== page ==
The Generational Curse
My grandma always said our family was cursed in relationships because so many of us ended up in marriages where we were mistreated. I can’t say she’s right because I have an aunt and uncle and some cousins and a brother who are all blessed with having chosen correctly. However, my grandma’s experience with her former husband parallels mine in so many ways, which has made her a source of strength and understanding with which I couldn’t have gotten through those struggles.
Like me, Grandma knew from the beginning that Juan wasn’t the one for her. He may not have been the one for anyone, really, because he felt entitled to engage with all women.
My grandma had come from Puerto Rico with her mother, who encouraged her to marry Juan, a charming, outgoing, talented singer and musician, who made a good income working for the City of Chicago. When they were urged to come together as a couple, however, Juan brought my grandma to the city and asked, “Do you want to meet my girlfriend?” Despite being put off, she was urged by their two families to remain with Juan, and then to marry him.
She should have been happy, according to those around her. Juan bought them a house. He did his duty as the breadwinner, so my grandma could be a housewife and mother to the daughter and two sons they had together. He was good to my great-grandmother, who adored him in return. But my grandma wasn’t happy. She was dying inside because of Juan’s continued infidelity, alcoholism, and mistreatment of her and the kids.
Juan would come home from work, shower, dress in nice clothes, and tell her he was going out with his friends. Irma would awaken in the night to Juan creating drunken chaos in the home, if Juan returned home at all. She’d found him in the living room having sex with a woman on their sofa on one occasion. Juan’s brother told her that Juan had brought almost two dozen different women back to his house over the years. When my grandma dared to confront her husband, he sprayed her in the eyes with mace and wielded the handgun he was provided with as part of his employment.
He used that same gun against their three children, too. Once, he came home drunk, herded his children out of bed and into the bathtub, held the gun to their heads and threatened them. When my grandma tried to stop him, he turned the gun onto her. Thankfully, no one was hurt that night.
Years later, he insisted on spending time with me. I was the first and only grandchild, born of their daughter. He took me to a bar he frequented, set me up on a bar stool with a glass of orange juice, and left with a woman. A bar patron who knew Juan well returned me to my grandma safely. I was only three years old, and only saw Juan a handful of times after that. He was a stranger, whom I couldn’t forgive for the pain he put our family through, which is why I could never call him “Grandpa.”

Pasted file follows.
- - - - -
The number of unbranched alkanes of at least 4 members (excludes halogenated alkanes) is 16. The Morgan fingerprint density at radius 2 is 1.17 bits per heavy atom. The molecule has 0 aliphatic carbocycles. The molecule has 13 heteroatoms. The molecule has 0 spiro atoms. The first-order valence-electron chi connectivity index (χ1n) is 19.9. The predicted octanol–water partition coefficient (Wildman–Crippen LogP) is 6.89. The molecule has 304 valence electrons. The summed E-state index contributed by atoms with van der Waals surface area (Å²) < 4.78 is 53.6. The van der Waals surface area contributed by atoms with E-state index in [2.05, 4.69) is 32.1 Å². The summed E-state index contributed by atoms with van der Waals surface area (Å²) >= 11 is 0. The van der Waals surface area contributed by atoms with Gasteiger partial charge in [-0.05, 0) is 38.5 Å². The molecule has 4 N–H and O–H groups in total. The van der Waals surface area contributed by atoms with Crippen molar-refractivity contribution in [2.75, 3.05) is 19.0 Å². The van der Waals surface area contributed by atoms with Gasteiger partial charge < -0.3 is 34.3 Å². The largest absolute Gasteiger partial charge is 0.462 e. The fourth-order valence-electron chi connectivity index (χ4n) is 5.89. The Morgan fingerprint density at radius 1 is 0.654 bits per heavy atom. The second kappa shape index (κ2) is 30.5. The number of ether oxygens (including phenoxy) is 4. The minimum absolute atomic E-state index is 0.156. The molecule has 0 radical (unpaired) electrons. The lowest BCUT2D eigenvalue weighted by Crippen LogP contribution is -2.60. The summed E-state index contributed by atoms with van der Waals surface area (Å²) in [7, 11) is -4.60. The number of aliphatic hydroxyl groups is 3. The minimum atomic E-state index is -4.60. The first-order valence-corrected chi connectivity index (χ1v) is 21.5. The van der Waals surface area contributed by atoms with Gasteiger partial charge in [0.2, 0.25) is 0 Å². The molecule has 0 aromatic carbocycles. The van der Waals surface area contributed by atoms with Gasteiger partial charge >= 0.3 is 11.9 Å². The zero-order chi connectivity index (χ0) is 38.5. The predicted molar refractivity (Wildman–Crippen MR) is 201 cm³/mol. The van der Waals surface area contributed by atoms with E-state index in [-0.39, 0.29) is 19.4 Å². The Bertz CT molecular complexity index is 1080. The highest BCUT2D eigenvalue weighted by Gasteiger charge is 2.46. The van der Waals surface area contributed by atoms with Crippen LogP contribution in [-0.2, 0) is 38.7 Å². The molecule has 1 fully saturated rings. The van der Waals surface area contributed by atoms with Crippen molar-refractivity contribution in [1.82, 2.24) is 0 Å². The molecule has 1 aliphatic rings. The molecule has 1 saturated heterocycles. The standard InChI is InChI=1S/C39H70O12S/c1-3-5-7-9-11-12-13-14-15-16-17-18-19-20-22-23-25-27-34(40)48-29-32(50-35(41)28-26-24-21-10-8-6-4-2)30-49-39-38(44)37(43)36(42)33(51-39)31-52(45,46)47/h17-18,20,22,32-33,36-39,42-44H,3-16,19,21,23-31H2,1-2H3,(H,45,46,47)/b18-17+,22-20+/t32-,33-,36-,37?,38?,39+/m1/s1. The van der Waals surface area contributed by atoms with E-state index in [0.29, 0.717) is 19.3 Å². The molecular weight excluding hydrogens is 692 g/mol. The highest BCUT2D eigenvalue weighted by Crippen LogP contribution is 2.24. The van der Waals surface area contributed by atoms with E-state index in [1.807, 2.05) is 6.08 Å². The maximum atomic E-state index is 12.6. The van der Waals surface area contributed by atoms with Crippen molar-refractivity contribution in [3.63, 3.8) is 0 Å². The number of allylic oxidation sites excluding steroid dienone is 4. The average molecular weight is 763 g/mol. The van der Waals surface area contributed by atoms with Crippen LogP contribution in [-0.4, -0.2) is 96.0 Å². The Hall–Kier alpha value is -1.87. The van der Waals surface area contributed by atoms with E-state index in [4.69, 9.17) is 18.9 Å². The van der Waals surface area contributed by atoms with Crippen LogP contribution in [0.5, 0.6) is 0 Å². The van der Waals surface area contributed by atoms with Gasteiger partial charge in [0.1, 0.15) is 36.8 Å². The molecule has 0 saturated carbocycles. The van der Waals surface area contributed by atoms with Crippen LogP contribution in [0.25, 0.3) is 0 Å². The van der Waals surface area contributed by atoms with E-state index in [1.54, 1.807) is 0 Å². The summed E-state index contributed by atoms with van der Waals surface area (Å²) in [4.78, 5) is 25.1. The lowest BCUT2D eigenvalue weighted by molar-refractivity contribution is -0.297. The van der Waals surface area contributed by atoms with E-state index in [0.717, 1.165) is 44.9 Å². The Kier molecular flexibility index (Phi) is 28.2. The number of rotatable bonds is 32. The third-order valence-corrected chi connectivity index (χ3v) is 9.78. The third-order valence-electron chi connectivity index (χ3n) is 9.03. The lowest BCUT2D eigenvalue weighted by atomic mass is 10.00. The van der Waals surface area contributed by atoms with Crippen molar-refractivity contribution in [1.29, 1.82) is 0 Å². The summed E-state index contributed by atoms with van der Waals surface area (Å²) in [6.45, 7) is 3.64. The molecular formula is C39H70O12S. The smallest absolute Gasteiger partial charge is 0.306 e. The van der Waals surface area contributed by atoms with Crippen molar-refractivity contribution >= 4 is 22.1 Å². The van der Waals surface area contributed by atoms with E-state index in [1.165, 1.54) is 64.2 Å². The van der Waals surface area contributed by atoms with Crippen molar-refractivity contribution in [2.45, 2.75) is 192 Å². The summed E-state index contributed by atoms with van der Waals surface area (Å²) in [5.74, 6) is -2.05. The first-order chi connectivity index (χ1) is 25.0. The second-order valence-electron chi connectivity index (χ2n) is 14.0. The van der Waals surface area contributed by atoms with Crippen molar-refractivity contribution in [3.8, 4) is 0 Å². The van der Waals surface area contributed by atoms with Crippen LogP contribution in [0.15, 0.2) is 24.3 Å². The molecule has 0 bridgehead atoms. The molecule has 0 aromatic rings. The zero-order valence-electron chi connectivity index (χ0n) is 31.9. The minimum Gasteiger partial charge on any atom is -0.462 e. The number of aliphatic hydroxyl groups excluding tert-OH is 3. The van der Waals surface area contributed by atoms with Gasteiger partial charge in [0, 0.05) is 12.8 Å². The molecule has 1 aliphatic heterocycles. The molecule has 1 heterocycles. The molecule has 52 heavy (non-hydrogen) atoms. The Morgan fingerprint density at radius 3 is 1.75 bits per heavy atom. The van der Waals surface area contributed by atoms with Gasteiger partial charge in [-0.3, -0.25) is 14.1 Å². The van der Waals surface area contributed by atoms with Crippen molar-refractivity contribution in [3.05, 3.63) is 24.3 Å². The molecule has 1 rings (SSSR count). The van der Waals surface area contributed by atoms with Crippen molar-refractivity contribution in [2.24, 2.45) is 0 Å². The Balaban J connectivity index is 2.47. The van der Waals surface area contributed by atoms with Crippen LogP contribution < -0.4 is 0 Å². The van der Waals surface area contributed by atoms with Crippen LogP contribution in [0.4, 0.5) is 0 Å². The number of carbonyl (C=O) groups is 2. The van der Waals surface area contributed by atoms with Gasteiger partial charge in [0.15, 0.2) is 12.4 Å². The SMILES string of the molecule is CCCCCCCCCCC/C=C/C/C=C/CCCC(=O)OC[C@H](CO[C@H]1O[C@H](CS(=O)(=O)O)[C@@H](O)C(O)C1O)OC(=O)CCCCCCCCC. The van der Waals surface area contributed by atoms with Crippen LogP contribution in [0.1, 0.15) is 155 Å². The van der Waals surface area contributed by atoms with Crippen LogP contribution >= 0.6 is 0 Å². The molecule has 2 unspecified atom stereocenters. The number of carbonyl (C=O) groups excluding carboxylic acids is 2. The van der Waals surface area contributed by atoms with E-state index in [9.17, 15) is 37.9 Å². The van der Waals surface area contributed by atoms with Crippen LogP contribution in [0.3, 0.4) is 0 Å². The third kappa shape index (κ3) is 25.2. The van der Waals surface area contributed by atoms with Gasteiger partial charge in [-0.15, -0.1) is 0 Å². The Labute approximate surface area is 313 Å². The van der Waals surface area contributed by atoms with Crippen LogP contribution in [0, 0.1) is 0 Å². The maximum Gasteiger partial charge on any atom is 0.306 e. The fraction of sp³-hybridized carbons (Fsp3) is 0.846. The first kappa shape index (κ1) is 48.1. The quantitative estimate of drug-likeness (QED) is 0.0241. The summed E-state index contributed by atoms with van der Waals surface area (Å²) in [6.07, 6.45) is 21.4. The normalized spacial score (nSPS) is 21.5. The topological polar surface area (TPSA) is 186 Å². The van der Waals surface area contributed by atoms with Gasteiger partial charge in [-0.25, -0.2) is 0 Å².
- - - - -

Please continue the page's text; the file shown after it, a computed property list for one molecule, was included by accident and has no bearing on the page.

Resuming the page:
My grandma divorced Juan after twenty-five years of marriage. He attempted to dissuade her with promises of a new house and promises to stop drinking, but she knew he would never follow through and divorced him anyway.
Juan died in 2005, but not from the liver transplant he’d had, after which he’d immediately gone to the bar. Although he should have assigned his three children or five grandchildren as beneficiaries to his life insurance and other earthly possessions, he didn’t. He left everything to his most recent girlfriend and her three very young children. It was his last slap in the face to my grandma and the family they created together.
Grandma buried her younger son two years later, when his attempt to salvage his toxic relationship with his wife ended in what was made to look like suicide.
At eighty-three years old, Grandma is still trying to resolve the trauma of her abusive past. Listening to her relive her experiences and the pain associated with them over and over after all this time was one of the biggest motivations for me to make a change in my life. Although I wish for Grandma to find peace in her heart before her days are done, I’m not sure that she will. So, I had to end the generational curse, not just to end the abuse, but to end the abuse we purport unto ourselves by remaining in situations that allow it to happen.
So, Grandma, it’s over. For you, for me, for my uncle in Heaven, the abuse and the curse can no longer hurt us. We’re free.